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NEW YORK-Since becoming president-CEO of Estee Lauder USA four years ago, Robin Burns has often told friends she wanted a shot at a new agency.

Last week, she got it when AC&R Chairman Alvin Chereskin, a longtime friend of Estee Lauder Inc. President Leonard Lauder, announced his retirement (AA, May 2). In a nanosecond, Estee Lauder followed with an announcement of its own: After 28years at AC&R, the $60 million Lauder brand was in review.

The news sent Madison Avenue scrambling, even though Lauder has a parsimonious reputation when it comes to agency compensation.

One executive with close ties to the account said AC&R's annual fee is "$6 million maximum."

Said another: "The account is one constant headache because Leonard Lauder is such a tightwad. Anybody who looks at it should do so carefully."

Still, agencies are salivating.

The winner will have a chance to craft a more modern image for Lauder, now negotiating for a spokesmodel to replace Paulina Porizkova. The latest contender is actress Uma Thurman, whom Lauder hopes to have a thumbs up from this week. The company wouldn't comment.

The agency will also be responsible for all global creative, including an expanded TV role. Currently, nearly all Lauder TV advertising is co-op and placed by retailers, while print is placed by AC&R. Losing Lauder will cost AC&R at least half its billings.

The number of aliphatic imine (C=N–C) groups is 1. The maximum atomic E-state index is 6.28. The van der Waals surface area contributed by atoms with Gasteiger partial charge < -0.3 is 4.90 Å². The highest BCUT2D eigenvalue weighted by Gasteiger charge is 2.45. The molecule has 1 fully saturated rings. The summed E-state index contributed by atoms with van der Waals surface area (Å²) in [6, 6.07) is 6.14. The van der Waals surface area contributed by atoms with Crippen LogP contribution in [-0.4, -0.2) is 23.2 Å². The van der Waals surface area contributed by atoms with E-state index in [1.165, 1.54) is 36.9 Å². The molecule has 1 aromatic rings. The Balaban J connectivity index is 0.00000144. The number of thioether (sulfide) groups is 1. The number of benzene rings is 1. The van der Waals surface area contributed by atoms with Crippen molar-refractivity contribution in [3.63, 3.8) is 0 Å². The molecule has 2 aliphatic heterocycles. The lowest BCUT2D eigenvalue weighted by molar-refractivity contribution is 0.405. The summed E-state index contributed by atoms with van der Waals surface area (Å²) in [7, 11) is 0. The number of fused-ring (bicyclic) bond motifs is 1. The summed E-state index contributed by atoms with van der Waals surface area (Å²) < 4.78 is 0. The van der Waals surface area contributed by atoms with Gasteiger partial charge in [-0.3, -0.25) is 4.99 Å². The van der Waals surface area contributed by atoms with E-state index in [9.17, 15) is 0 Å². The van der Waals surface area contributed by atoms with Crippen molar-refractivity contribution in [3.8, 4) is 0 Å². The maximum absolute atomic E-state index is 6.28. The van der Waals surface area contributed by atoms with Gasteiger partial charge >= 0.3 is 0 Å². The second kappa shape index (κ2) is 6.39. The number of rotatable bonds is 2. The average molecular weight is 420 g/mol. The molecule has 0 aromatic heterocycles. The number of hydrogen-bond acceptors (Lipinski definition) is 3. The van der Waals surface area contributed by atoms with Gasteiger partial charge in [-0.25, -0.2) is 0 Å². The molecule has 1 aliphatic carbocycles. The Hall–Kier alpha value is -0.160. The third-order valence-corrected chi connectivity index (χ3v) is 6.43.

For all the Lauder brand's success-its cosmetics, skincare and fragrance collection leads in department stores with a 19%-plus share, according to consultancy Mottus & Associates-the account has yet to get a grip on TV.

"They [Lauder] are masters of the captive print look but not TV. The chemistry with AC&R has not worked for TV," said Allan Mottus. "They need to increase the TV portion of their budget, and they'll have to do so by taking money out of premiums."

Kirshenbaum & Bond, now working on a project for Lauder's Aramis subsidiary, and Hal Riney & Partners, San Francisco, responsible for a Clinique creative project, are some of the smaller independent shops with existing ties to the $2.6 billion cosmetics giant.

At least one agency executive believes that if a shop doesn't have a project, it doesn't have a prayer. Another executive thinks last year's Aramis review was merely a stalking horse for this larger review and any agencies from that will be considered.

Also said to be jostling for the account are Lowe & Partners/SMS; Deutsch, a contender in 1993's aborted Aramis review when the agency was still Deutsch/Dworin-and N W Ayer, where Steve Dworin is now chairman.

AC&R will be included, but the mood there is said to be one of grim reality. Even so, AC&R is pitching with help from Backer Spielvogel Bates, whose chairman is Leonard Lauder pal Carl Spielvogel. A potential conflict looms since BSB handles media buying for Lancaster Cosmectics.

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